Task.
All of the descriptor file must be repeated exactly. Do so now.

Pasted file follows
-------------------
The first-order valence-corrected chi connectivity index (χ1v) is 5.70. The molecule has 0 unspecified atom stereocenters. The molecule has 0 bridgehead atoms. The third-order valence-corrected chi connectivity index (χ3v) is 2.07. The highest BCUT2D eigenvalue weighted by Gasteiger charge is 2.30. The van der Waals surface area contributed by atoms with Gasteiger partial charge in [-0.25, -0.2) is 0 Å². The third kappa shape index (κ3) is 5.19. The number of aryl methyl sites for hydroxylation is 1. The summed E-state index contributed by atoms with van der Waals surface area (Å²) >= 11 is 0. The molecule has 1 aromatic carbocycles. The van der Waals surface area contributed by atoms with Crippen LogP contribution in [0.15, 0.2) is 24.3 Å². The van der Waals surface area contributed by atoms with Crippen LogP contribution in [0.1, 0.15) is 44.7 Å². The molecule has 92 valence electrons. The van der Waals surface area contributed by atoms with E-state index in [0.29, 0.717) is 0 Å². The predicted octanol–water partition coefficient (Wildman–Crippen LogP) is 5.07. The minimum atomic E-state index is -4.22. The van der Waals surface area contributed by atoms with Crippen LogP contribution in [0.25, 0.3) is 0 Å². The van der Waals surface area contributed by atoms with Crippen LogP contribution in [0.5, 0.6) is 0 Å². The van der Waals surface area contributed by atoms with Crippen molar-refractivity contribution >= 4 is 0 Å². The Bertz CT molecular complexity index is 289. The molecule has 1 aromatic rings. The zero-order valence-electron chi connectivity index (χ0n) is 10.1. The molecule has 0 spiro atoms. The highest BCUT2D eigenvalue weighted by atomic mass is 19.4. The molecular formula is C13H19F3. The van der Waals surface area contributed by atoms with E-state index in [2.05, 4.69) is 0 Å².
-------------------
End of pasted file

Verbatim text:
The first-order valence-corrected chi connectivity index (χ1v) is 5.70. The molecule has 0 unspecified atom stereocenters. The molecule has 0 bridgehead atoms. The third-order valence-corrected chi connectivity index (χ3v) is 2.07. The highest BCUT2D eigenvalue weighted by Gasteiger charge is 2.30. The van der Waals surface area contributed by atoms with Gasteiger partial charge in [-0.25, -0.2) is 0 Å². The third kappa shape index (κ3) is 5.19. The number of aryl methyl sites for hydroxylation is 1. The summed E-state index contributed by atoms with van der Waals surface area (Å²) >= 11 is 0. The molecule has 1 aromatic carbocycles. The van der Waals surface area contributed by atoms with Crippen LogP contribution in [0.15, 0.2) is 24.3 Å². The van der Waals surface area contributed by atoms with Crippen LogP contribution in [0.1, 0.15) is 44.7 Å². The molecule has 92 valence electrons. The van der Waals surface area contributed by atoms with E-state index in [0.29, 0.717) is 0 Å². The predicted octanol–water partition coefficient (Wildman–Crippen LogP) is 5.07. The minimum atomic E-state index is -4.22. The van der Waals surface area contributed by atoms with Crippen LogP contribution in [0.25, 0.3) is 0 Å². The van der Waals surface area contributed by atoms with Crippen LogP contribution in [0.5, 0.6) is 0 Å². The van der Waals surface area contributed by atoms with Crippen molar-refractivity contribution >= 4 is 0 Å². The Bertz CT molecular complexity index is 289. The molecule has 1 aromatic rings. The zero-order valence-electron chi connectivity index (χ0n) is 10.1. The molecule has 0 spiro atoms. The highest BCUT2D eigenvalue weighted by atomic mass is 19.4. The molecular formula is C13H19F3. The van der Waals surface area contributed by atoms with E-state index in [2.05, 4.69) is 0 Å².